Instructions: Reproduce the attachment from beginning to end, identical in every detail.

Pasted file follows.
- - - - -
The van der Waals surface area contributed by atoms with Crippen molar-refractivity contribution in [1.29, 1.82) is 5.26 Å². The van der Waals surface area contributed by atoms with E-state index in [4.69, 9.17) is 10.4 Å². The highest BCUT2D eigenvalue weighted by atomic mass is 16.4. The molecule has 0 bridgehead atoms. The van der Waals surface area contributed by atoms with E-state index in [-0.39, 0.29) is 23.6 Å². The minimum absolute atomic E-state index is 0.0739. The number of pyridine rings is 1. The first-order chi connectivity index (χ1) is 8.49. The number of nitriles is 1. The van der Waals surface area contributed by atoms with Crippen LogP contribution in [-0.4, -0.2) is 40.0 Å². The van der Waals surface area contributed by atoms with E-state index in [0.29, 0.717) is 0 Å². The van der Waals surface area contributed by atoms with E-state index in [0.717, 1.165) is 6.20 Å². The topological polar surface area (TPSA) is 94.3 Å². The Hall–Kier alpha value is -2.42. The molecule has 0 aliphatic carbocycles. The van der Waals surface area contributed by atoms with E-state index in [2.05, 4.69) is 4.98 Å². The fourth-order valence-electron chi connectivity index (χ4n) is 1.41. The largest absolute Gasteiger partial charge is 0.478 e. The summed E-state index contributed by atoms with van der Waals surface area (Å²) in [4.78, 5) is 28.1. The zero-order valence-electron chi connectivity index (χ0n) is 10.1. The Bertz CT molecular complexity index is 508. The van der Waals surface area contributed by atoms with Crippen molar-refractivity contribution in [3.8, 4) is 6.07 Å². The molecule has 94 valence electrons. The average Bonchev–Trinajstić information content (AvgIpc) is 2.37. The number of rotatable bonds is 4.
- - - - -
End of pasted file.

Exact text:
The van der Waals surface area contributed by atoms with Crippen molar-refractivity contribution in [1.29, 1.82) is 5.26 Å². The van der Waals surface area contributed by atoms with E-state index in [4.69, 9.17) is 10.4 Å². The highest BCUT2D eigenvalue weighted by atomic mass is 16.4. The molecule has 0 bridgehead atoms. The van der Waals surface area contributed by atoms with E-state index in [-0.39, 0.29) is 23.6 Å². The minimum absolute atomic E-state index is 0.0739. The number of pyridine rings is 1. The first-order chi connectivity index (χ1) is 8.49. The number of nitriles is 1. The van der Waals surface area contributed by atoms with Crippen LogP contribution in [-0.4, -0.2) is 40.0 Å². The van der Waals surface area contributed by atoms with E-state index in [0.29, 0.717) is 0 Å². The van der Waals surface area contributed by atoms with E-state index in [0.717, 1.165) is 6.20 Å². The topological polar surface area (TPSA) is 94.3 Å². The Hall–Kier alpha value is -2.42. The molecule has 0 aliphatic carbocycles. The van der Waals surface area contributed by atoms with E-state index in [2.05, 4.69) is 4.98 Å². The fourth-order valence-electron chi connectivity index (χ4n) is 1.41. The largest absolute Gasteiger partial charge is 0.478 e. The summed E-state index contributed by atoms with van der Waals surface area (Å²) in [4.78, 5) is 28.1. The zero-order valence-electron chi connectivity index (χ0n) is 10.1. The Bertz CT molecular complexity index is 508. The van der Waals surface area contributed by atoms with Crippen molar-refractivity contribution in [3.8, 4) is 6.07 Å². The molecule has 94 valence electrons. The average Bonchev–Trinajstić information content (AvgIpc) is 2.37. The number of rotatable bonds is 4.